But what strikes me in this passage is that John didn’t take himself nearly as seriously as everyone else seems to have done. In fact, he clearly points to Jesus and he differentiates between his message and ministry and what will come when Jesus shows up. 

Because Jesus will speak with a different kind of authority, a different kind of power. And it won’t be about lifestyle change alone. It will be about total makeover, from the inside out.

So, I’m wondering.

With the intrusion of what was the precursor of the evangelical movement today – the fundamentalist movement of the early 20th century (and that movement is an important part of my heritage and I am grateful for many pieces of it) – 
but with that movement came a strong emphasis on         
     right behavior,
     right belief,
     strict adherence to a moral code 
without nearly as much emphasis on the radical nature of the Jesus message and the power of the Spirit to wreak havoc with who we are, not just what we do…

As I keep saying: I’m wondering. And I’ll likely keep on wondering. Seems to be what I do a lot of.

And I’m also struck – again! – with those very opening words – Jesus the Messiah, the bringer of the Message, the Good News – is the very specific fulfillment of the prophetic ministry of Isaiah.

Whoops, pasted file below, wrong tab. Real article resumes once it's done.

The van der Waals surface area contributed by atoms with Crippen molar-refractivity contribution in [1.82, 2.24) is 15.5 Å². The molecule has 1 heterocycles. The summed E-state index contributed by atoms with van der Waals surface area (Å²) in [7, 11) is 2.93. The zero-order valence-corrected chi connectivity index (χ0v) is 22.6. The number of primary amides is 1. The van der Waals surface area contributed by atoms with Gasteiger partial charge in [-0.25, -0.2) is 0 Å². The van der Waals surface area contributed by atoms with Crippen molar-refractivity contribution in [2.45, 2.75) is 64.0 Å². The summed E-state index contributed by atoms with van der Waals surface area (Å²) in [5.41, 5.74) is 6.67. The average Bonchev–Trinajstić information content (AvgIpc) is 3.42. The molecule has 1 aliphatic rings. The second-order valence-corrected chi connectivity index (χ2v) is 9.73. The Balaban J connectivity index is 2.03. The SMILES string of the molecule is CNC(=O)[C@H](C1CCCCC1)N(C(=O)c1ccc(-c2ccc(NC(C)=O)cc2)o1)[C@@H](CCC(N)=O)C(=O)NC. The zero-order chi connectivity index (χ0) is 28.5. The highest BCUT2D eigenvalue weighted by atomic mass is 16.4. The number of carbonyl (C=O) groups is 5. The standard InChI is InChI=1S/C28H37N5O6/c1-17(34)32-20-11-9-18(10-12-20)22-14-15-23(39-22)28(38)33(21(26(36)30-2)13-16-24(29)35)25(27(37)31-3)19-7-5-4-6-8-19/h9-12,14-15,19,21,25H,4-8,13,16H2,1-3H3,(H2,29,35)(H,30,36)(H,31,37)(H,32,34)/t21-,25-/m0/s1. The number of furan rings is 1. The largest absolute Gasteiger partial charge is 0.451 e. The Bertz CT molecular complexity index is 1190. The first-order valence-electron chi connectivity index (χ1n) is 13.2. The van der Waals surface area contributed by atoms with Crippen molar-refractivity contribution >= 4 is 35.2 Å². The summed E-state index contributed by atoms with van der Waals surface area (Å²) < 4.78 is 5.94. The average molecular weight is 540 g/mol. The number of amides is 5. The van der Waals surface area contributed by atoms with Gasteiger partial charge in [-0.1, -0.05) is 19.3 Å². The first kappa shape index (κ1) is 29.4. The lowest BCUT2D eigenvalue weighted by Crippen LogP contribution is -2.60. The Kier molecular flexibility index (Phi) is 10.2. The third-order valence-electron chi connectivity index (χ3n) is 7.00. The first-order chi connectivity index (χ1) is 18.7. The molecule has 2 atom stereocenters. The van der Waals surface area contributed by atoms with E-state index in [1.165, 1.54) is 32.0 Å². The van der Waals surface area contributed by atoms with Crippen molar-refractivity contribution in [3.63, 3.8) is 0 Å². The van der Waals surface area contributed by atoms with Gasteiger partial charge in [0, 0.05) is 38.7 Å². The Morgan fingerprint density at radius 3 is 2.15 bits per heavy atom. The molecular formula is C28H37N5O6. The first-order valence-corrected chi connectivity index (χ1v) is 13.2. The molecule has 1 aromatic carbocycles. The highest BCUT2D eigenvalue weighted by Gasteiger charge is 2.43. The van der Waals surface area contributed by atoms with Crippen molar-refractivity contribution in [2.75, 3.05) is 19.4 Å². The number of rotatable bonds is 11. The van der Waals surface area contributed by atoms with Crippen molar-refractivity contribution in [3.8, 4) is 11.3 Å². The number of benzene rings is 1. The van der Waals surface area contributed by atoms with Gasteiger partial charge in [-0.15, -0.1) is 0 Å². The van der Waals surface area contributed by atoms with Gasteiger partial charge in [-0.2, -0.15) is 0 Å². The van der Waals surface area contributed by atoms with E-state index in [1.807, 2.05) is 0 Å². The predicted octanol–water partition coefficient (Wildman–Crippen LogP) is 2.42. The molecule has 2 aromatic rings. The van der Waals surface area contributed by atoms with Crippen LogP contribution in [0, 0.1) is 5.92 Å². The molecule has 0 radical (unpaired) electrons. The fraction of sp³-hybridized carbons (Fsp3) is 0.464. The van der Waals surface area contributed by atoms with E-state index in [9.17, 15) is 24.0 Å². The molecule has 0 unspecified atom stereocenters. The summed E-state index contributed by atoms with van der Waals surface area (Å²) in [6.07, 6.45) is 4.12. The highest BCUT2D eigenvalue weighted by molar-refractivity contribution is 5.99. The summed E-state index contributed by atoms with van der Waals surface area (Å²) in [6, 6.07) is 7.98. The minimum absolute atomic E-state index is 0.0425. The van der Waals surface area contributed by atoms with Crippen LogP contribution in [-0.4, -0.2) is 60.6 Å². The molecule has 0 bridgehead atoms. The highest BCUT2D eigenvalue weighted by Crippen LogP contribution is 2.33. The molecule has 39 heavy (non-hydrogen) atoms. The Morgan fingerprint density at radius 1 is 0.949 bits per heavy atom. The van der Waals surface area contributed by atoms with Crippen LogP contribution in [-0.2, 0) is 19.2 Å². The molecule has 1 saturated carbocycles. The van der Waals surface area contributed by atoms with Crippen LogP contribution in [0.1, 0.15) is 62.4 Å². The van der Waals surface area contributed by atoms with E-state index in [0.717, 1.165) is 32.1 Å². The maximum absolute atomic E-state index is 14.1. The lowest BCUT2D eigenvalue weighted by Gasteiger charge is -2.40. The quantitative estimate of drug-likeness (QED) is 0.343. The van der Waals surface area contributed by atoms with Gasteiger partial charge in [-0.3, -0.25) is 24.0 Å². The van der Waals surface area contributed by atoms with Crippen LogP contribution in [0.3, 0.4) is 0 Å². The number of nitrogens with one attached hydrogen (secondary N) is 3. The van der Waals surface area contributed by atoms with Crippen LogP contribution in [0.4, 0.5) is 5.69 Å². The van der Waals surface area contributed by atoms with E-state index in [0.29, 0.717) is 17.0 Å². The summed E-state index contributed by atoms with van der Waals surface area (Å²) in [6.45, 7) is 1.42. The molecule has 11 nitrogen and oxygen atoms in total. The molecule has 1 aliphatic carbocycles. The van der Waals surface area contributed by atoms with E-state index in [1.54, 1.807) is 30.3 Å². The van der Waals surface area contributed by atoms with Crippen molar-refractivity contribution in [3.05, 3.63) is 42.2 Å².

I think maybe it’s time to read that dude again.


Sometimes, Holy Spirit, I’m not sure I like the way you mess with my mind. So, please keep me open and humble and honest as you muck about in there. Because when it’s all said and done, I really do want to be like Jesus. Even if it means I’ve got to live with the muck more often than I might choose.
*Right here is an example of how the daily lectionary sometimes overlaps with the Sunday one. We did part of this passage yesterday – so I chose a different translation to work with today. And sure enough, the Spirit took me in a completely different direction. The Spirit is weird that way.